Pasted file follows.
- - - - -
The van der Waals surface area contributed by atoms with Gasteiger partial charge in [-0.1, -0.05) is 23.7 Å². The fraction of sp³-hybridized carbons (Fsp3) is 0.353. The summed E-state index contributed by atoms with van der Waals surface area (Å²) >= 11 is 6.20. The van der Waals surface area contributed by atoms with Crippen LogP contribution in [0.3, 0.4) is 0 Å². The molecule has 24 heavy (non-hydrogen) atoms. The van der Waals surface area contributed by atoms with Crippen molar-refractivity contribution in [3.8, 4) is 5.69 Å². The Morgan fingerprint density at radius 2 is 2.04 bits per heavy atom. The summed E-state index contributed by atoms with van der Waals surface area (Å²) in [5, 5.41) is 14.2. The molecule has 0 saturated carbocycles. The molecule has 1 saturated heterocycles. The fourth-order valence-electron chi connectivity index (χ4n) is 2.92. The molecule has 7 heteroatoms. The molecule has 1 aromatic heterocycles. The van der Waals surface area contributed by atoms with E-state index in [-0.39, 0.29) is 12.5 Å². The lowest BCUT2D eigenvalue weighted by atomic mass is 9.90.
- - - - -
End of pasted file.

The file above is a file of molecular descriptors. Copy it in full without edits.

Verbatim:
The van der Waals surface area contributed by atoms with Gasteiger partial charge in [-0.1, -0.05) is 23.7 Å². The fraction of sp³-hybridized carbons (Fsp3) is 0.353. The summed E-state index contributed by atoms with van der Waals surface area (Å²) >= 11 is 6.20. The van der Waals surface area contributed by atoms with Crippen LogP contribution in [0.3, 0.4) is 0 Å². The molecule has 24 heavy (non-hydrogen) atoms. The van der Waals surface area contributed by atoms with Crippen molar-refractivity contribution in [3.8, 4) is 5.69 Å². The Morgan fingerprint density at radius 2 is 2.04 bits per heavy atom. The summed E-state index contributed by atoms with van der Waals surface area (Å²) in [5, 5.41) is 14.2. The molecule has 0 saturated carbocycles. The molecule has 1 saturated heterocycles. The fourth-order valence-electron chi connectivity index (χ4n) is 2.92. The molecule has 7 heteroatoms. The molecule has 1 aromatic heterocycles. The van der Waals surface area contributed by atoms with E-state index in [-0.39, 0.29) is 12.5 Å². The lowest BCUT2D eigenvalue weighted by atomic mass is 9.90.